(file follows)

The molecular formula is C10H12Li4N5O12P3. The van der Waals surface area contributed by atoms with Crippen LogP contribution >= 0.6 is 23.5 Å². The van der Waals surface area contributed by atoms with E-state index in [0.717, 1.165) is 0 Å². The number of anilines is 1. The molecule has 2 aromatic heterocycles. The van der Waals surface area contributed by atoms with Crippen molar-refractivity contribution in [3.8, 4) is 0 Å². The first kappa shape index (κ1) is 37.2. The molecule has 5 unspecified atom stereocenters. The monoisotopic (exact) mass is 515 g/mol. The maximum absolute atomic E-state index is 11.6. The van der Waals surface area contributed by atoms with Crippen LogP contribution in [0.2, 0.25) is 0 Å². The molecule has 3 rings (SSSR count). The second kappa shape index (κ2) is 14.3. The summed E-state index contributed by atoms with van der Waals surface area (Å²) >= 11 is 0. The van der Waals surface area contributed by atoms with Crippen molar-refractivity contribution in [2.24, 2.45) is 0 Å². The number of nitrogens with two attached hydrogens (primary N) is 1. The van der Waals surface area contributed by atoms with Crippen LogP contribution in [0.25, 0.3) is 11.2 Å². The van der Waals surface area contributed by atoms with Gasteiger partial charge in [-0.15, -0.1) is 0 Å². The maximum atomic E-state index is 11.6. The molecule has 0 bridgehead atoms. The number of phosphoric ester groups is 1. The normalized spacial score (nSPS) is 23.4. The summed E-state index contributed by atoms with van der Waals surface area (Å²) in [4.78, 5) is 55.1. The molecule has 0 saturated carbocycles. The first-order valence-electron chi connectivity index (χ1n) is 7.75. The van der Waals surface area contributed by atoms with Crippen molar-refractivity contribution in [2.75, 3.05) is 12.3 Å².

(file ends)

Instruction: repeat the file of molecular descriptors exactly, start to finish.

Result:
The molecular formula is C10H12Li4N5O12P3. The van der Waals surface area contributed by atoms with Crippen LogP contribution >= 0.6 is 23.5 Å². The van der Waals surface area contributed by atoms with E-state index in [0.717, 1.165) is 0 Å². The number of anilines is 1. The molecule has 2 aromatic heterocycles. The van der Waals surface area contributed by atoms with Crippen molar-refractivity contribution in [3.8, 4) is 0 Å². The first kappa shape index (κ1) is 37.2. The molecule has 5 unspecified atom stereocenters. The monoisotopic (exact) mass is 515 g/mol. The maximum absolute atomic E-state index is 11.6. The van der Waals surface area contributed by atoms with Crippen LogP contribution in [0.2, 0.25) is 0 Å². The molecule has 3 rings (SSSR count). The second kappa shape index (κ2) is 14.3. The summed E-state index contributed by atoms with van der Waals surface area (Å²) >= 11 is 0. The van der Waals surface area contributed by atoms with Crippen molar-refractivity contribution in [2.24, 2.45) is 0 Å². The number of nitrogens with two attached hydrogens (primary N) is 1. The van der Waals surface area contributed by atoms with Crippen LogP contribution in [0.25, 0.3) is 11.2 Å². The van der Waals surface area contributed by atoms with Gasteiger partial charge in [-0.15, -0.1) is 0 Å². The maximum atomic E-state index is 11.6. The molecule has 0 bridgehead atoms. The number of phosphoric ester groups is 1. The normalized spacial score (nSPS) is 23.4. The summed E-state index contributed by atoms with van der Waals surface area (Å²) in [4.78, 5) is 55.1. The molecule has 0 saturated carbocycles. The first-order valence-electron chi connectivity index (χ1n) is 7.75. The van der Waals surface area contributed by atoms with Crippen molar-refractivity contribution in [2.75, 3.05) is 12.3 Å².